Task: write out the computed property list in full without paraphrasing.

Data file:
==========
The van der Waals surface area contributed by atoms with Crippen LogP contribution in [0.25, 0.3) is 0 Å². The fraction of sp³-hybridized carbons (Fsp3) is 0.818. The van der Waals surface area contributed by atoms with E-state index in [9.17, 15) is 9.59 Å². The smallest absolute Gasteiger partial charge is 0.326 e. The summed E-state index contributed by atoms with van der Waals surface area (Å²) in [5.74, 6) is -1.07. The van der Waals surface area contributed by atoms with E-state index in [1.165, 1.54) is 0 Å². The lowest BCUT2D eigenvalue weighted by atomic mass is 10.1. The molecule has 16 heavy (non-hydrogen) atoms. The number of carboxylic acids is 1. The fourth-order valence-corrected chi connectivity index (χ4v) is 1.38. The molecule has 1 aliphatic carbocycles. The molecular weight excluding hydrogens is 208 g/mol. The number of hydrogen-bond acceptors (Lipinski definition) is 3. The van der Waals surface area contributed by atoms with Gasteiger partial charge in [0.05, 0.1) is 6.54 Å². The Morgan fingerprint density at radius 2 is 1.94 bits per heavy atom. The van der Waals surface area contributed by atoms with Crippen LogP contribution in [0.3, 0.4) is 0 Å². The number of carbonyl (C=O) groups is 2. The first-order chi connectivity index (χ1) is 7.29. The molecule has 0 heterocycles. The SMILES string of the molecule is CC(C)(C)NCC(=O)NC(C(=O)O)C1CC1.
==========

The van der Waals surface area contributed by atoms with Crippen LogP contribution in [0.25, 0.3) is 0 Å². The fraction of sp³-hybridized carbons (Fsp3) is 0.818. The van der Waals surface area contributed by atoms with E-state index in [9.17, 15) is 9.59 Å². The smallest absolute Gasteiger partial charge is 0.326 e. The summed E-state index contributed by atoms with van der Waals surface area (Å²) in [5.74, 6) is -1.07. The van der Waals surface area contributed by atoms with E-state index in [1.165, 1.54) is 0 Å². The lowest BCUT2D eigenvalue weighted by atomic mass is 10.1. The molecule has 16 heavy (non-hydrogen) atoms. The number of carboxylic acids is 1. The fourth-order valence-corrected chi connectivity index (χ4v) is 1.38. The molecule has 1 aliphatic carbocycles. The molecular weight excluding hydrogens is 208 g/mol. The number of hydrogen-bond acceptors (Lipinski definition) is 3. The van der Waals surface area contributed by atoms with Gasteiger partial charge in [0.05, 0.1) is 6.54 Å². The Morgan fingerprint density at radius 2 is 1.94 bits per heavy atom. The van der Waals surface area contributed by atoms with Crippen LogP contribution in [0.3, 0.4) is 0 Å². The number of carbonyl (C=O) groups is 2. The first-order chi connectivity index (χ1) is 7.29. The molecule has 0 heterocycles. The SMILES string of the molecule is CC(C)(C)NCC(=O)NC(C(=O)O)C1CC1.